Andre Agassi, of the United States, hits a return to Razvan Sabau, of Romania, during their men's singles match at the US Open tennis tournament Monday, Aug. 29, 2005, in New York.
AP Photo/Bill Kostroun
NEW YORK Like an ageless rock star, Andre Agassi took the court for his 20th straight U.S. Open to roars that drowned out his introduction.
He gave his adoring fans one more memory Monday night in a match that was little more than a practice session, and he left, as always, blowing kisses in all directions.
No one, not even Agassi, knows if this will be his last U.S. Open, but if it is he started it out in fine fashion with a tidy 69-minute, 6-3, 6-3, 6-1 romp over an overwhelmed and thoroughly outclassed Romanian, Razvan Sabau.
Cranking out 11 aces at up to 127 mph, drilling baseline winners at will, toying with drop shots and lobs, Agassi couldn't have asked for a much easier start to the year's last Grand Slam tournament.
''You can't always hope for matches to go that uneventfully,'' said Agassi, who won the Open in 1994 and '99, was runner-up three times and has never missed the tournament since his first one in 1986.
''That's an amazing thing,'' he told the crowd. ''I've been through a lot of things in my life. A lot of things have taken me away from the lines of a tennis court. But it's never taken me away from here. Twenty years here feels better than 19, so thank you.''
One fan, near the end of the match, yelled, ''Andre, 20 more years.'' The 35-year-old Agassi smiled.
''It's hard not to react to that sort of thing,'' he said, though he acknowledged his early years here weren't so pleasant.
''It took me a while to understand the mentality of a New Yorker. They don't have a lot of time to waste. If they're going to do something, they're going to bring it. They expect the same from you. That's something I've grown to appreciate and embrace.''
The love affair began anew for Agassi, and for the first time with a charismatic teen 16 years younger.
Rafael Nadal and the U.S. Open are made for each other. He is high-energy personified, a New York kind of guy big, bold and muscular on court, impossible to ignore in his skintight, sleeveless, Big Apple red shirt and black toreador pants.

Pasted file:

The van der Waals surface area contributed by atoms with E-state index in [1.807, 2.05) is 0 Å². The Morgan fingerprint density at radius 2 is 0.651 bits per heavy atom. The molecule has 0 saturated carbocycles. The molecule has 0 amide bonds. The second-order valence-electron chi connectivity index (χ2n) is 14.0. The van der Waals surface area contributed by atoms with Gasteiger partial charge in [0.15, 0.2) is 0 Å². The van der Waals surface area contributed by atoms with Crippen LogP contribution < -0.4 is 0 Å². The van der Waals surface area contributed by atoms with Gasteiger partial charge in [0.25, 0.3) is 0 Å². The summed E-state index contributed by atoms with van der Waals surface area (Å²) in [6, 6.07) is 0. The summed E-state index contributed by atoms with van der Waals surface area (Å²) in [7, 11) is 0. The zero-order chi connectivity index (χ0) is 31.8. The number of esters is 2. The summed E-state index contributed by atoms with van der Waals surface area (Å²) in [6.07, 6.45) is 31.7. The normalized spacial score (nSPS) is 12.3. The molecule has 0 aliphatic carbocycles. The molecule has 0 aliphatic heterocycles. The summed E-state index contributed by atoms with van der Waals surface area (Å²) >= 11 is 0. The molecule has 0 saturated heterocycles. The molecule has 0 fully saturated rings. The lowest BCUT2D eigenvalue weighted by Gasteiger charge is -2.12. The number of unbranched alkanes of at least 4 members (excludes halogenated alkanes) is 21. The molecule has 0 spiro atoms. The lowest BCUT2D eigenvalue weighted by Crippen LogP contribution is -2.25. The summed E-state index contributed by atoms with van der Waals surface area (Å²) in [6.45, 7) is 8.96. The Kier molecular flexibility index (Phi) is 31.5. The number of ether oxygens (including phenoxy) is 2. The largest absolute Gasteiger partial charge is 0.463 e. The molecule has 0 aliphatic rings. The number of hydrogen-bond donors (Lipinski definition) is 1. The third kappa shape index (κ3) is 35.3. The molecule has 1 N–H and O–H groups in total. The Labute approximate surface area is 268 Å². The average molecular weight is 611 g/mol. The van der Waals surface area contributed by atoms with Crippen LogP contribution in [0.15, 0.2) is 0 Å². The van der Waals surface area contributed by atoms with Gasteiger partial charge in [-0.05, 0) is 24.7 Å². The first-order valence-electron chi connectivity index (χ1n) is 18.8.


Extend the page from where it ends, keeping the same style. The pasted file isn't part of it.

The king of clay, who captured the French Open two days after he turned 19 in June, showed in round one here that he can be just as dominating on hard courts.
Seeded second behind Roger Federer, Nadal unleashed fiery flashes reminiscent of a young Jimmy Connors amid a workmanlike 6-3, 6-3, 6-4 rout of hard-serving American wild card Bobby Reynolds on a hot, muggy opening day.
One point demonstrated Nadal's talents and tenacity. He lunged to return a 123 mph serve by Reynolds, a former Vanderbilt All-American, leapt to catch up to two overheads and keep them in play, then sprinted in from beyond the baseline to pounce on Reynolds' drop shot and pass him with a winner. The crowd in Arthur Ashe Stadium roared as Nadal dropped dramatically to his knees and bounced to his feet, punching the air with a left-handed uppercut just as Connors once did.
Nadal is a far more mature, exciting and efficient player than he was in his first two U.S. Open appearances the past two years, when he was sent packing in the second round each time. This has been a breakthrough year for him. He's won not only his first major title but eight other tournaments, including the Montreal Masters on hard courts two weeks ago, with a three-set victory over Andre Agassi in the final.
''The last two years when I was coming here, I was playing very, very bad ... but the worst moment in the year (was) when I come to the U.S. Open,'' Nadal said. ''I think now is a little bit different, no?''
Yes, it is very different.
It is very different, too, for Russian Svetlana Kuznetsova. A year after she emerged from virtual obscurity to win the title, she sprayed shots wildly in a 6-3, 6-2 loss to fellow Russian Ekaterina Bychkova and became the first U.S. Open defending women's champion to fall in the first round.
There was little surprise in Kuznetsova's early ouster. She's been struggling to find her rhythm all year and came into the Open with a mediocre 27-14 record and no titles.
''I've learned a lesson and it's tough,'' she added. ''But the tough things make you grow stronger and make you learn. What do I do, kill myself? No.
''I know how you feel when you don't have any gas and you can't go anymore. I think it's something else,'' she added. ''I have to find out what that is. It just takes a while to learn it. It takes a while to play with pressure.''
It's rare for a defending champion to lose in the first round at any Grand Slam event, but it's happened twice this year. Anastasia Myskina did it at the French Open in May. Only two other women suffered similarly in the Open era since 1968 Steffi Graf at Wimbledon in 1994 and Jennifer Capriati at the Australian in 2003. Four men's defending champion of majors have lost, and only one was at the U.S. Open Patrick Rafter when he withdrew with a shoulder injury in the fifth set in 1999.
Women's top seed Maria Sharapova got off to a smart start, dispatching Greece's Eleni Daniilidou 6-1, 6-1.
Serena and Venus Williams, each of them two-time champions, won in straight sets, though the No. 8 Serena looked less convincingly like a contender than her 10th-seeded big sister. Slower and heavier than in the past, Serena fell behind 3-1 in the second set before bearing down to beat 16-year-old qualifier Yung-Jan Chan of Taiwan, 6-1, 6-3. Venus, trying to build on her Wimbledon triumph, breezed past Rika Fujiwara of Japan 6-3, 6-1.
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